o.d.o.l.ScoreIterationListener - Score at iteration 420 is 0.03370037794113159
o.d.o.l.ScoreIterationListener - Score at iteration 430 is 0.024857771396636964
o.d.o.l.ScoreIterationListener - Score at iteration 440 is 0.03200906991958618
o.d.o.l.ScoreIterationListener - Score at iteration 450 is 0.023510570526123046
o.d.o.l.ScoreIterationListener - Score at iteration 460 is 0.030486409664154054
o.d.o.l.ScoreIterationListener - Score at iteration 470 is 0.022306795120239257
o.d.o.l.ScoreIterationListener - Score at iteration 480 is 0.02910691738128662
o.d.o.l.ScoreIterationListener - Score at iteration 490 is 0.02122408151626587
o.d.o.l.ScoreIterationListener - Score at iteration 500 is 0.02785438060760498
o.d.o.l.ScoreIterationListener - Score at iteration 510 is 0.020247113704681397
o.d.o.l.ScoreIterationListener - Score at iteration 520 is 0.0267118239402771
o.d.o.l.ScoreIterationListener - Score at iteration 530 is 0.019360045194625853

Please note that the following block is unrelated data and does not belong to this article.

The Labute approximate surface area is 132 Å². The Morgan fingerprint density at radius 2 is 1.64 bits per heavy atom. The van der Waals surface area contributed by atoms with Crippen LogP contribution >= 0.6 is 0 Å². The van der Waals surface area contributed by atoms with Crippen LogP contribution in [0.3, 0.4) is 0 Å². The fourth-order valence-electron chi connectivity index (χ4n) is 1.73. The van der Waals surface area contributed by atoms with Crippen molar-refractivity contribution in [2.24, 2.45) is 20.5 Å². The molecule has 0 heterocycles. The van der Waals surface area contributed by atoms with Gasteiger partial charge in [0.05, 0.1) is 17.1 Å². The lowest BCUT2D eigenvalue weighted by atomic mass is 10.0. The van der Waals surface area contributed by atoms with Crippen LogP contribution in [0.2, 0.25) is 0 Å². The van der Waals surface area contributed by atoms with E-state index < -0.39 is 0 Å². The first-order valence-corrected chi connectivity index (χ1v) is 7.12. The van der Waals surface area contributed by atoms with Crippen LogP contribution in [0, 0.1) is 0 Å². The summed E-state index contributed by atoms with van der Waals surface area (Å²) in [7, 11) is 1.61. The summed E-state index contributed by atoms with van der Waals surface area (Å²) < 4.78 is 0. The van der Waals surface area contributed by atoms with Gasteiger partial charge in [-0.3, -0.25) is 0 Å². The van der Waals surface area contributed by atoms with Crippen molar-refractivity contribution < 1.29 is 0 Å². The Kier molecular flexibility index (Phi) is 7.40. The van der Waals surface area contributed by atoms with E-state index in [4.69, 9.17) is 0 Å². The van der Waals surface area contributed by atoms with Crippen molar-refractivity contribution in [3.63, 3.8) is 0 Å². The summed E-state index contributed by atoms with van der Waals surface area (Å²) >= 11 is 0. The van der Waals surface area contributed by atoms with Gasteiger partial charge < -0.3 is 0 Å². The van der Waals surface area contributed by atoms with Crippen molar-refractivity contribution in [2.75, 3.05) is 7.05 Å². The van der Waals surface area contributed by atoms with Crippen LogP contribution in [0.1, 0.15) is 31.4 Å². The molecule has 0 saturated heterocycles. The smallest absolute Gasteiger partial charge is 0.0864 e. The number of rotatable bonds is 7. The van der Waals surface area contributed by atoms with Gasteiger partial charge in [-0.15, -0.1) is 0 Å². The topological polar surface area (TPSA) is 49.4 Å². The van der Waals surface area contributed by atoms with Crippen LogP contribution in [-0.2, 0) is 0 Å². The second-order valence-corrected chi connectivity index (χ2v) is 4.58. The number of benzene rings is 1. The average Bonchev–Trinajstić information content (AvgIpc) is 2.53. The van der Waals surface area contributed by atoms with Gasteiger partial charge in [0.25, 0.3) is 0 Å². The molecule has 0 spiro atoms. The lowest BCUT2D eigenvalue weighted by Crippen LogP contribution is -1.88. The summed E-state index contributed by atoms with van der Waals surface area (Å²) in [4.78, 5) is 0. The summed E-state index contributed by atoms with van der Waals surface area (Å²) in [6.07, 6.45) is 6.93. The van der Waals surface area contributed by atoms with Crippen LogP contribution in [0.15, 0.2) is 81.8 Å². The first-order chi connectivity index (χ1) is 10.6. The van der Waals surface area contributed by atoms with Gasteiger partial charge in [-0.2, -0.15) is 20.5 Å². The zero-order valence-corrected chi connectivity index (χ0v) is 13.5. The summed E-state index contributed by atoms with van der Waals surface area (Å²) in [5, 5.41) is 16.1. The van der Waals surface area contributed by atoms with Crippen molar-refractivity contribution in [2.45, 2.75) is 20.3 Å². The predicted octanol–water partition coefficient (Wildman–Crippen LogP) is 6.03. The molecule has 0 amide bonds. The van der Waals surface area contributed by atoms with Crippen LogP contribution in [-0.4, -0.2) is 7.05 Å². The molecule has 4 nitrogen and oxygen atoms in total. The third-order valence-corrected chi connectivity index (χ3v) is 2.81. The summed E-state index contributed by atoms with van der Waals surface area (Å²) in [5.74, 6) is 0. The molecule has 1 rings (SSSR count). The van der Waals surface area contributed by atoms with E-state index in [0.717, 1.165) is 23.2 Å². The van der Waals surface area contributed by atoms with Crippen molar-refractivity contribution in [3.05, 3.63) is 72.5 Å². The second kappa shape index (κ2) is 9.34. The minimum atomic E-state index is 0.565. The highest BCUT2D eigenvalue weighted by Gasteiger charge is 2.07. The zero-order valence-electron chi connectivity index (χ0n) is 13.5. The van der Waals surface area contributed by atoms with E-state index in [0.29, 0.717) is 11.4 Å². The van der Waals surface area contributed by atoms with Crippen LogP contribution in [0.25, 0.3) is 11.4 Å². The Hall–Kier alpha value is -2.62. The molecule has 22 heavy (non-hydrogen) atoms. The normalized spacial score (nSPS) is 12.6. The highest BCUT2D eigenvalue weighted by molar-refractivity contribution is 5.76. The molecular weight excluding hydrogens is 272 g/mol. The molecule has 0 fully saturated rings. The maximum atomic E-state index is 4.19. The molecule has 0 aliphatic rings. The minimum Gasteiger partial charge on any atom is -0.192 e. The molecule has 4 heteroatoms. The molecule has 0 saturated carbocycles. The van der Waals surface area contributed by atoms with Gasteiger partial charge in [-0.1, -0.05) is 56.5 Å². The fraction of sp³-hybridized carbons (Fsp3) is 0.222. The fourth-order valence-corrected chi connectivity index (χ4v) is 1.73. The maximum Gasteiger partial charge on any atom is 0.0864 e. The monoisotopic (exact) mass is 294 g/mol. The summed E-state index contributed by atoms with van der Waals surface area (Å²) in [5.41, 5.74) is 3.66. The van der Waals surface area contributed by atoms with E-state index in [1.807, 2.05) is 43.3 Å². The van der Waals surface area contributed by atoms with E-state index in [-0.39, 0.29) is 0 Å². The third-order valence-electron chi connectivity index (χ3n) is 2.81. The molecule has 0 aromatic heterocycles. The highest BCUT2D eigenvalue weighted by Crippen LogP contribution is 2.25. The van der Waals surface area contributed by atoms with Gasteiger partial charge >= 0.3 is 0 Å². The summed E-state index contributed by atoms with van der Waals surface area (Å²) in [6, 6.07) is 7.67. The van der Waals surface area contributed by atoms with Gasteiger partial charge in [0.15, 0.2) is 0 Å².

o.d.o.l.ScoreIterationListener - Score at iteration 540 is 0.02565845727920532
o.d.o.l.ScoreIterationListener - Score at iteration 550 is 0.018552312850952147
o.d.o.l.ScoreIterationListener - Score at iteration 560 is 0.024690260887145998
o.d.o.l.ScoreIterationListener - Score at iteration 570 is 0.017813940048217774
o.d.o.l.ScoreIterationListener - Score at iteration 580 is 0.023794214725494384
o.d.o.l.ScoreIterationListener - Score at iteration 590 is 0.017136224508285523
Evaluate model....


========================Evaluation Metrics========================
 # of classes:    2
 Accuracy:        1,0000
 Precision:       1,0000
 Recall:          1,0000
 F1 Score:        1,0000
Precision, recall & F1: reported for positive class (class 1 - "1") only


=========================Confusion Matrix=========================
  0  1
-------
100  0 | 0 = 0
  0100 | 1 = 1

Confusion matrix format: Actual (rowClass) predicted as (columnClass) N times